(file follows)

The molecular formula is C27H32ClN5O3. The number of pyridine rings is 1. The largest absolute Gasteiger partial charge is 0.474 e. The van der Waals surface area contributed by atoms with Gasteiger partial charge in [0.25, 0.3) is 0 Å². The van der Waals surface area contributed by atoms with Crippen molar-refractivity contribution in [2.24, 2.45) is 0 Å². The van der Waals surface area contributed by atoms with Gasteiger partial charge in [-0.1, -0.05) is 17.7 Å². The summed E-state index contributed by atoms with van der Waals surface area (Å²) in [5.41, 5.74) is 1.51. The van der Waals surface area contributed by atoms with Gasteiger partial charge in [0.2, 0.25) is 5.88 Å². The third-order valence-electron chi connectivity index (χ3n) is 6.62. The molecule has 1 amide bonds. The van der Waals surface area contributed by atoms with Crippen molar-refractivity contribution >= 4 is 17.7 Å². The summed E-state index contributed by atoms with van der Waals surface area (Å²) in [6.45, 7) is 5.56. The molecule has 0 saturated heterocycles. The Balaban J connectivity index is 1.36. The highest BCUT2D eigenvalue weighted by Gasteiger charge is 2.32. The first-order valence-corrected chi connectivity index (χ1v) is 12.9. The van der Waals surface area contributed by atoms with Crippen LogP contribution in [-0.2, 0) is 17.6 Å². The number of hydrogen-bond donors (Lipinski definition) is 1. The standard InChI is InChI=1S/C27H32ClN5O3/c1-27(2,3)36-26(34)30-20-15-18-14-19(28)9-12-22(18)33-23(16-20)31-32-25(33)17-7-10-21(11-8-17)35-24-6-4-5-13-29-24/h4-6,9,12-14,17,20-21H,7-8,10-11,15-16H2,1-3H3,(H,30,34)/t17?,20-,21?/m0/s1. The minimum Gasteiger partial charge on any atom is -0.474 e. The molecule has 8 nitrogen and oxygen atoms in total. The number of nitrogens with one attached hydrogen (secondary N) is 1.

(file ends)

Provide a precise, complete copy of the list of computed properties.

The molecular formula is C27H32ClN5O3. The number of pyridine rings is 1. The largest absolute Gasteiger partial charge is 0.474 e. The van der Waals surface area contributed by atoms with Gasteiger partial charge in [0.25, 0.3) is 0 Å². The van der Waals surface area contributed by atoms with Crippen molar-refractivity contribution in [2.24, 2.45) is 0 Å². The van der Waals surface area contributed by atoms with Gasteiger partial charge in [-0.1, -0.05) is 17.7 Å². The summed E-state index contributed by atoms with van der Waals surface area (Å²) in [5.41, 5.74) is 1.51. The van der Waals surface area contributed by atoms with Gasteiger partial charge in [0.2, 0.25) is 5.88 Å². The third-order valence-electron chi connectivity index (χ3n) is 6.62. The molecule has 1 amide bonds. The van der Waals surface area contributed by atoms with Crippen molar-refractivity contribution >= 4 is 17.7 Å². The summed E-state index contributed by atoms with van der Waals surface area (Å²) in [6.45, 7) is 5.56. The molecule has 0 saturated heterocycles. The Balaban J connectivity index is 1.36. The highest BCUT2D eigenvalue weighted by Gasteiger charge is 2.32. The first-order valence-corrected chi connectivity index (χ1v) is 12.9. The van der Waals surface area contributed by atoms with Crippen LogP contribution in [-0.2, 0) is 17.6 Å². The number of hydrogen-bond donors (Lipinski definition) is 1. The standard InChI is InChI=1S/C27H32ClN5O3/c1-27(2,3)36-26(34)30-20-15-18-14-19(28)9-12-22(18)33-23(16-20)31-32-25(33)17-7-10-21(11-8-17)35-24-6-4-5-13-29-24/h4-6,9,12-14,17,20-21H,7-8,10-11,15-16H2,1-3H3,(H,30,34)/t17?,20-,21?/m0/s1. The minimum Gasteiger partial charge on any atom is -0.474 e. The molecule has 8 nitrogen and oxygen atoms in total. The number of nitrogens with one attached hydrogen (secondary N) is 1.